Phthalates have many uses, but the main use is as an additive to plastics to make them more flexible. However, as the phthalates are not bound to the plastic, they are released at an accelerating rate as the plastic breaks down. We are exposed to phthalates in the environment, and it has been detected previously in people but according to a publication in the open access journal “Environmental Health Perspectives” (EHP), it had not been previously reported in foods, in the US.
But why all the fuss? Because phthalates are endocrine disrupters.
The researchers collected food samples from supermarkets in New York and analysed them using gas chromatography. They found that di-2-ethylhexyl phthalate (DEHP) concentrations were the highest out of the phthalates measured in all foods except beef. Pork had the highest concentration of any food group with a mean concentration of 300 ng/g.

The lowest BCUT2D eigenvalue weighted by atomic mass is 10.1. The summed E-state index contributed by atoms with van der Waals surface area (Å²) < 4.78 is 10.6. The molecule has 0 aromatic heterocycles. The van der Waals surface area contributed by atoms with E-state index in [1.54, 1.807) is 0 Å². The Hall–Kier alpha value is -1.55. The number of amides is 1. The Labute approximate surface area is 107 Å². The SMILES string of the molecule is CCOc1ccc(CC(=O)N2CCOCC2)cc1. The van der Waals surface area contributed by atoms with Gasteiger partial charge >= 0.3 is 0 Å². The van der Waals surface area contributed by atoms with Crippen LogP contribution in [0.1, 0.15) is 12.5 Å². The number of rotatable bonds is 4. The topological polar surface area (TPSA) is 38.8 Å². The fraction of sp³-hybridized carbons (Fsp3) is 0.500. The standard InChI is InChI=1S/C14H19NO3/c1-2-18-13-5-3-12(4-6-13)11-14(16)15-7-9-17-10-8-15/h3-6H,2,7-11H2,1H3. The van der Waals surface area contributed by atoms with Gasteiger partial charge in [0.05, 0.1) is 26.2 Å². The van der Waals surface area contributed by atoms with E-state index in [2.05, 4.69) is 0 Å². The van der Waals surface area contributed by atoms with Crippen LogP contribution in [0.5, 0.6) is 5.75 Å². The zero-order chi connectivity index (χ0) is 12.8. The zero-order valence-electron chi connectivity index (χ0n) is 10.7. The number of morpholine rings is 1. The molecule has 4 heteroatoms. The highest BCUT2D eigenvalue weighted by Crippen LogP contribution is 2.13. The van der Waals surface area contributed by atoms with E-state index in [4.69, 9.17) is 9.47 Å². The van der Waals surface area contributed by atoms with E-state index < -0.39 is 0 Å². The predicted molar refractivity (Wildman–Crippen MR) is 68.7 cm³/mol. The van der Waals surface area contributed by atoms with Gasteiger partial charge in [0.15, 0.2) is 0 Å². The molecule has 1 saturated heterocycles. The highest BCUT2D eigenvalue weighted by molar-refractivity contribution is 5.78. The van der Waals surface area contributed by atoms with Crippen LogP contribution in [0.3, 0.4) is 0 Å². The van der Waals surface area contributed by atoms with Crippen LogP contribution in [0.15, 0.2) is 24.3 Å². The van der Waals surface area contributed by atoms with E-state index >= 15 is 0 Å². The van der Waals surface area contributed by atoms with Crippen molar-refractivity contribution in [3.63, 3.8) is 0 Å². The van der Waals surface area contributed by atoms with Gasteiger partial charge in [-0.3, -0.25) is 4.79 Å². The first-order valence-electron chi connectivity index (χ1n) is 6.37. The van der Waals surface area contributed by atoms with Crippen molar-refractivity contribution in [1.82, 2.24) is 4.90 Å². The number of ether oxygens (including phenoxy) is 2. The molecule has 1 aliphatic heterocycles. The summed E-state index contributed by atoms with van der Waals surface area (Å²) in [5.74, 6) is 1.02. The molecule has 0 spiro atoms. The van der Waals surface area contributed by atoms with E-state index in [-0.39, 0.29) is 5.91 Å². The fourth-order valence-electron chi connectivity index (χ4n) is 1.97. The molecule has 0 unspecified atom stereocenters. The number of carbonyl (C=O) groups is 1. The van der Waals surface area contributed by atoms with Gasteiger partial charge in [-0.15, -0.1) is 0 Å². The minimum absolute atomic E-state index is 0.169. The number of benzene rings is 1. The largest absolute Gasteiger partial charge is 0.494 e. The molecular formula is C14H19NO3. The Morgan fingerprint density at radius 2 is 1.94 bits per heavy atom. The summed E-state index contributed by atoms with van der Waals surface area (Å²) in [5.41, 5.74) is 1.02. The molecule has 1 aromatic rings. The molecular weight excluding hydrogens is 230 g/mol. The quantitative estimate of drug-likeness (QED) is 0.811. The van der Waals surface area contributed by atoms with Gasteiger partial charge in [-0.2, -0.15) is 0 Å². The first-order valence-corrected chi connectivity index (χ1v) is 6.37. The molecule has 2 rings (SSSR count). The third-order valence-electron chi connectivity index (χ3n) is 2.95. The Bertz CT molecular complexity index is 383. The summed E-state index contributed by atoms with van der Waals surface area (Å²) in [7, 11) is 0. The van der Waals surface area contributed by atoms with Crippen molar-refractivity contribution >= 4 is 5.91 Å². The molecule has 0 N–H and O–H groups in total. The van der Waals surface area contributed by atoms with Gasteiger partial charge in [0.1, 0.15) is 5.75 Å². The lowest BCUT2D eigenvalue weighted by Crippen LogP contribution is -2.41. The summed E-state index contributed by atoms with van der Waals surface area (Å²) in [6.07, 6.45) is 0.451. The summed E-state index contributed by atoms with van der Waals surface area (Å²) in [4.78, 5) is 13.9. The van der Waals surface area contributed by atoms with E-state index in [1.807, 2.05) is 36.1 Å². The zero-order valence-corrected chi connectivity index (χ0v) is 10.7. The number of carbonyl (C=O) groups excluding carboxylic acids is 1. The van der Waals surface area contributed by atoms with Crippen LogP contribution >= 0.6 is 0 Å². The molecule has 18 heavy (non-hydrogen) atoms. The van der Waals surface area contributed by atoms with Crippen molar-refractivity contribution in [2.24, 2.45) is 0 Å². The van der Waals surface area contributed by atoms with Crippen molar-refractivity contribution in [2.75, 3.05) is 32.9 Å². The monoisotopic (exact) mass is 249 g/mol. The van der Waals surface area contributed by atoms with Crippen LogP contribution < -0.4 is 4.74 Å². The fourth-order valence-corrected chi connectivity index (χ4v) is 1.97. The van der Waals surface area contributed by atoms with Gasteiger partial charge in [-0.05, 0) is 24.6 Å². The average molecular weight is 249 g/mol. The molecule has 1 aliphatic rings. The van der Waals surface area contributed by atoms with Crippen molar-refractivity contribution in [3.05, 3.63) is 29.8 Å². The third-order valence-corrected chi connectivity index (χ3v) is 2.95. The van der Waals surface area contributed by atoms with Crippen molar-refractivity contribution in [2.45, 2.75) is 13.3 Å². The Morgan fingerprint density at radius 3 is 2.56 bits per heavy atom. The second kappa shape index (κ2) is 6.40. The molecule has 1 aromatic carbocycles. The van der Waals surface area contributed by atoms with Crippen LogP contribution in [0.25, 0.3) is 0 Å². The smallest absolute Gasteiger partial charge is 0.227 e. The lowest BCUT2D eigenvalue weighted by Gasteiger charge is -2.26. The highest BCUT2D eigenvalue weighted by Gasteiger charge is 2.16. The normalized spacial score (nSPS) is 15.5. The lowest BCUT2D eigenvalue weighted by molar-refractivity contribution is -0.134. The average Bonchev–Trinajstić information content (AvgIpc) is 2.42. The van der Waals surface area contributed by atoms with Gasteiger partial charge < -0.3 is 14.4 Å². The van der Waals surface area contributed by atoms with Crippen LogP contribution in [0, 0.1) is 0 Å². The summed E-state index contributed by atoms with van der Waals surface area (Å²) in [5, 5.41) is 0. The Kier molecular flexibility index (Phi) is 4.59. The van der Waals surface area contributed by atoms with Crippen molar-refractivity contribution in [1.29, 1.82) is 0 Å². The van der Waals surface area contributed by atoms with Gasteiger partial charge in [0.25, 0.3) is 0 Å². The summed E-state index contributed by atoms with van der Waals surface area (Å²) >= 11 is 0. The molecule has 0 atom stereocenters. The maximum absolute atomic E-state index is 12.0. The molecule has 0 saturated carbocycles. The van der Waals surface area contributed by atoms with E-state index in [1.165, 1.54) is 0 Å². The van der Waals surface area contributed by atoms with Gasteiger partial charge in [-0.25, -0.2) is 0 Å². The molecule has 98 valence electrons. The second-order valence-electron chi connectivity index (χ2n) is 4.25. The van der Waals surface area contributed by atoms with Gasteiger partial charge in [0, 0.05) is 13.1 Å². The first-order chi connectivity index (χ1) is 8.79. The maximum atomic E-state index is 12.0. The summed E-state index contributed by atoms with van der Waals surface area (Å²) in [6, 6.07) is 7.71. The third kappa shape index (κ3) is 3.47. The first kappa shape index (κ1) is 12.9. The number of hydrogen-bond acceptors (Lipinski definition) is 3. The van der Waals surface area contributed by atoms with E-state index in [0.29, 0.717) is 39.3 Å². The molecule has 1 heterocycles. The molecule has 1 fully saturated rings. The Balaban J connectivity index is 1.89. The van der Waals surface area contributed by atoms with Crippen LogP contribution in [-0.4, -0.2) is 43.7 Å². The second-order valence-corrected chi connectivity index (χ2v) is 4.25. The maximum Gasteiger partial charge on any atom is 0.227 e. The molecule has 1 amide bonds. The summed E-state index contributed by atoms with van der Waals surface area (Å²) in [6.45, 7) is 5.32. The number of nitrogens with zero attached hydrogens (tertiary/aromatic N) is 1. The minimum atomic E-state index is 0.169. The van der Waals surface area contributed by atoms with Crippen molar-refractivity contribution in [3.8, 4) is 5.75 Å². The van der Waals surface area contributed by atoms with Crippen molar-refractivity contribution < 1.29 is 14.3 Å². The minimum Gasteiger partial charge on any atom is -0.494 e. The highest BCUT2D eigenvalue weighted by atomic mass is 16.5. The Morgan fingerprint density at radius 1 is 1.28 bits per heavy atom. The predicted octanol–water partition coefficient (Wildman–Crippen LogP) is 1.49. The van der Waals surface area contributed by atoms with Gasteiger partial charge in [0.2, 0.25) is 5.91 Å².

Although the daily exposures they calculated were below that of the level set by Environmental Protection Agency (EPA), they recommend caution as the exposure is cumulative.